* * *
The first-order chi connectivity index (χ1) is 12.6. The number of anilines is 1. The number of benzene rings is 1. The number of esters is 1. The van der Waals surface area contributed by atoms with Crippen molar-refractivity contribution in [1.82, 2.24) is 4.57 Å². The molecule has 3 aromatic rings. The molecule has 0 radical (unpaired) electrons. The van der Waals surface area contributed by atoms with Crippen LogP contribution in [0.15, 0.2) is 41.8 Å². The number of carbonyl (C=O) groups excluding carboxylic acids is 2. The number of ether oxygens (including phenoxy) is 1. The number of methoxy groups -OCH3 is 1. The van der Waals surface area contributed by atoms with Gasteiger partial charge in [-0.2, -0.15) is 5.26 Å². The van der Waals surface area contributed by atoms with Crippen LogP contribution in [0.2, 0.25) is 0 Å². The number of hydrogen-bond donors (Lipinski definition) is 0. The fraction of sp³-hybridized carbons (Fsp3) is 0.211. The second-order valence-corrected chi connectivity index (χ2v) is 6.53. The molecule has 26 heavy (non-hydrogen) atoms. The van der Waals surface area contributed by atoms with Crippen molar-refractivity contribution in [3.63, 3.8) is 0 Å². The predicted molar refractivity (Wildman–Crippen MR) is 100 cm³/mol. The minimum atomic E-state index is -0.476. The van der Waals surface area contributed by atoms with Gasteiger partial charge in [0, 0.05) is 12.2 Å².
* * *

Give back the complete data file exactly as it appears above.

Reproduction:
The first-order chi connectivity index (χ1) is 12.6. The number of anilines is 1. The number of benzene rings is 1. The number of esters is 1. The van der Waals surface area contributed by atoms with Crippen molar-refractivity contribution in [1.82, 2.24) is 4.57 Å². The molecule has 3 aromatic rings. The molecule has 0 radical (unpaired) electrons. The van der Waals surface area contributed by atoms with Crippen LogP contribution in [0.15, 0.2) is 41.8 Å². The number of carbonyl (C=O) groups excluding carboxylic acids is 2. The number of ether oxygens (including phenoxy) is 1. The number of methoxy groups -OCH3 is 1. The van der Waals surface area contributed by atoms with Gasteiger partial charge in [-0.2, -0.15) is 5.26 Å². The van der Waals surface area contributed by atoms with Crippen LogP contribution in [0.2, 0.25) is 0 Å². The number of hydrogen-bond donors (Lipinski definition) is 0. The fraction of sp³-hybridized carbons (Fsp3) is 0.211. The second-order valence-corrected chi connectivity index (χ2v) is 6.53. The molecule has 26 heavy (non-hydrogen) atoms. The van der Waals surface area contributed by atoms with Crippen molar-refractivity contribution in [3.63, 3.8) is 0 Å². The predicted molar refractivity (Wildman–Crippen MR) is 100 cm³/mol. The minimum atomic E-state index is -0.476. The van der Waals surface area contributed by atoms with Gasteiger partial charge in [0, 0.05) is 12.2 Å².